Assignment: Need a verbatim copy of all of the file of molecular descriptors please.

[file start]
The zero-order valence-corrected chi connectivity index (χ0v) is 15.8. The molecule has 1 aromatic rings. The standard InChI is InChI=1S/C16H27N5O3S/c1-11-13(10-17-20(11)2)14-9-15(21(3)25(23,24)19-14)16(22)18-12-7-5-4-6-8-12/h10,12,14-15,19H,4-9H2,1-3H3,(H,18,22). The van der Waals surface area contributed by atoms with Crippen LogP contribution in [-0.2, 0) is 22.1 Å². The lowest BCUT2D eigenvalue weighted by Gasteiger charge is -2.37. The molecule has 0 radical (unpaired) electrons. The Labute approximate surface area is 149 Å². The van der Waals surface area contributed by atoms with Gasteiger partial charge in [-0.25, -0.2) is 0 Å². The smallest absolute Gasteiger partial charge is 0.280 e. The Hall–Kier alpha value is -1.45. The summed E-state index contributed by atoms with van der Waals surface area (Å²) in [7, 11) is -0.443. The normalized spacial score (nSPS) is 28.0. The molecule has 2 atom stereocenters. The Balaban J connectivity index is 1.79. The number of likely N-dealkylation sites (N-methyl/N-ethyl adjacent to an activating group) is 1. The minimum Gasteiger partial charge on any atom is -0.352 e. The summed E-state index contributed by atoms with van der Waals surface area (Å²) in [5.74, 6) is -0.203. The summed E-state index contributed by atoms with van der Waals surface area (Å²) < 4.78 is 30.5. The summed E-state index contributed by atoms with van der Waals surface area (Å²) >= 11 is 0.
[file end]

The zero-order valence-corrected chi connectivity index (χ0v) is 15.8. The molecule has 1 aromatic rings. The standard InChI is InChI=1S/C16H27N5O3S/c1-11-13(10-17-20(11)2)14-9-15(21(3)25(23,24)19-14)16(22)18-12-7-5-4-6-8-12/h10,12,14-15,19H,4-9H2,1-3H3,(H,18,22). The van der Waals surface area contributed by atoms with Crippen LogP contribution in [-0.2, 0) is 22.1 Å². The lowest BCUT2D eigenvalue weighted by Gasteiger charge is -2.37. The molecule has 0 radical (unpaired) electrons. The Labute approximate surface area is 149 Å². The van der Waals surface area contributed by atoms with Gasteiger partial charge in [-0.25, -0.2) is 0 Å². The smallest absolute Gasteiger partial charge is 0.280 e. The Hall–Kier alpha value is -1.45. The summed E-state index contributed by atoms with van der Waals surface area (Å²) in [7, 11) is -0.443. The normalized spacial score (nSPS) is 28.0. The molecule has 2 atom stereocenters. The Balaban J connectivity index is 1.79. The number of likely N-dealkylation sites (N-methyl/N-ethyl adjacent to an activating group) is 1. The minimum Gasteiger partial charge on any atom is -0.352 e. The summed E-state index contributed by atoms with van der Waals surface area (Å²) in [5.74, 6) is -0.203. The summed E-state index contributed by atoms with van der Waals surface area (Å²) < 4.78 is 30.5. The summed E-state index contributed by atoms with van der Waals surface area (Å²) >= 11 is 0.